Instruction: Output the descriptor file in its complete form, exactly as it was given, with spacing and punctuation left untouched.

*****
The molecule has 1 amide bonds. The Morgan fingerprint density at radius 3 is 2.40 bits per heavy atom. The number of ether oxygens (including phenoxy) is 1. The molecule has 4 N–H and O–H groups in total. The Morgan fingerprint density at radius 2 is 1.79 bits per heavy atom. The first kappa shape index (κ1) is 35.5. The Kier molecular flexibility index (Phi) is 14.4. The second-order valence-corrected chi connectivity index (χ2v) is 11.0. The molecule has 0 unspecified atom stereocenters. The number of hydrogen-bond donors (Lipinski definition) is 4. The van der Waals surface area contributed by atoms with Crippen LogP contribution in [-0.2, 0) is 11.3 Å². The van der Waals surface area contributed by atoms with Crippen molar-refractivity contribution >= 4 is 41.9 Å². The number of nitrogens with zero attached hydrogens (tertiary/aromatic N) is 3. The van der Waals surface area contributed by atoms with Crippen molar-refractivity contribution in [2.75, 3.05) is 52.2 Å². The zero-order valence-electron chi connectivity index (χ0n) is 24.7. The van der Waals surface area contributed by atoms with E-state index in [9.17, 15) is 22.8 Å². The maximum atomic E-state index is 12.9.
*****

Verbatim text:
The molecule has 1 amide bonds. The Morgan fingerprint density at radius 3 is 2.40 bits per heavy atom. The number of ether oxygens (including phenoxy) is 1. The molecule has 4 N–H and O–H groups in total. The Morgan fingerprint density at radius 2 is 1.79 bits per heavy atom. The first kappa shape index (κ1) is 35.5. The Kier molecular flexibility index (Phi) is 14.4. The second-order valence-corrected chi connectivity index (χ2v) is 11.0. The molecule has 0 unspecified atom stereocenters. The number of hydrogen-bond donors (Lipinski definition) is 4. The van der Waals surface area contributed by atoms with Crippen LogP contribution in [-0.2, 0) is 11.3 Å². The van der Waals surface area contributed by atoms with Crippen molar-refractivity contribution >= 4 is 41.9 Å². The number of nitrogens with zero attached hydrogens (tertiary/aromatic N) is 3. The van der Waals surface area contributed by atoms with Crippen molar-refractivity contribution in [2.75, 3.05) is 52.2 Å². The zero-order valence-electron chi connectivity index (χ0n) is 24.7. The van der Waals surface area contributed by atoms with E-state index in [9.17, 15) is 22.8 Å². The maximum atomic E-state index is 12.9.